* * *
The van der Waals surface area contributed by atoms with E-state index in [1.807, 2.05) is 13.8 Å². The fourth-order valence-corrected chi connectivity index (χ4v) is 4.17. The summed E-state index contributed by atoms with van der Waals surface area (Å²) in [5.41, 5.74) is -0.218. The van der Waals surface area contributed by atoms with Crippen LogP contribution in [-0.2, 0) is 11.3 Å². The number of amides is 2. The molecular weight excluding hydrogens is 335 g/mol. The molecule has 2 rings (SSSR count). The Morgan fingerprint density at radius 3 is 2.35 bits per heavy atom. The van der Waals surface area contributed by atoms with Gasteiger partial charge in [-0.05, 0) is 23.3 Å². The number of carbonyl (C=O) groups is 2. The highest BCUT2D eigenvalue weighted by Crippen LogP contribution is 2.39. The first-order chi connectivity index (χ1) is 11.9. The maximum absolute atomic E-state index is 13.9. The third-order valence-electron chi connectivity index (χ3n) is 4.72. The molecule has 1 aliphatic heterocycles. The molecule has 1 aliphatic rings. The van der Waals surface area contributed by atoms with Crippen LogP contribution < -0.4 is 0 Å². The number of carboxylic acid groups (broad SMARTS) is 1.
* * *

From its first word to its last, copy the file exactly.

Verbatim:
The van der Waals surface area contributed by atoms with E-state index in [1.807, 2.05) is 13.8 Å². The fourth-order valence-corrected chi connectivity index (χ4v) is 4.17. The summed E-state index contributed by atoms with van der Waals surface area (Å²) in [5.41, 5.74) is -0.218. The van der Waals surface area contributed by atoms with Crippen LogP contribution in [-0.2, 0) is 11.3 Å². The number of amides is 2. The molecular weight excluding hydrogens is 335 g/mol. The molecule has 2 rings (SSSR count). The Morgan fingerprint density at radius 3 is 2.35 bits per heavy atom. The van der Waals surface area contributed by atoms with Gasteiger partial charge in [-0.05, 0) is 23.3 Å². The number of carbonyl (C=O) groups is 2. The highest BCUT2D eigenvalue weighted by Crippen LogP contribution is 2.39. The first-order chi connectivity index (χ1) is 11.9. The maximum absolute atomic E-state index is 13.9. The third-order valence-electron chi connectivity index (χ3n) is 4.72. The molecule has 1 aliphatic heterocycles. The molecule has 1 aliphatic rings. The van der Waals surface area contributed by atoms with Crippen LogP contribution < -0.4 is 0 Å². The number of carboxylic acid groups (broad SMARTS) is 1.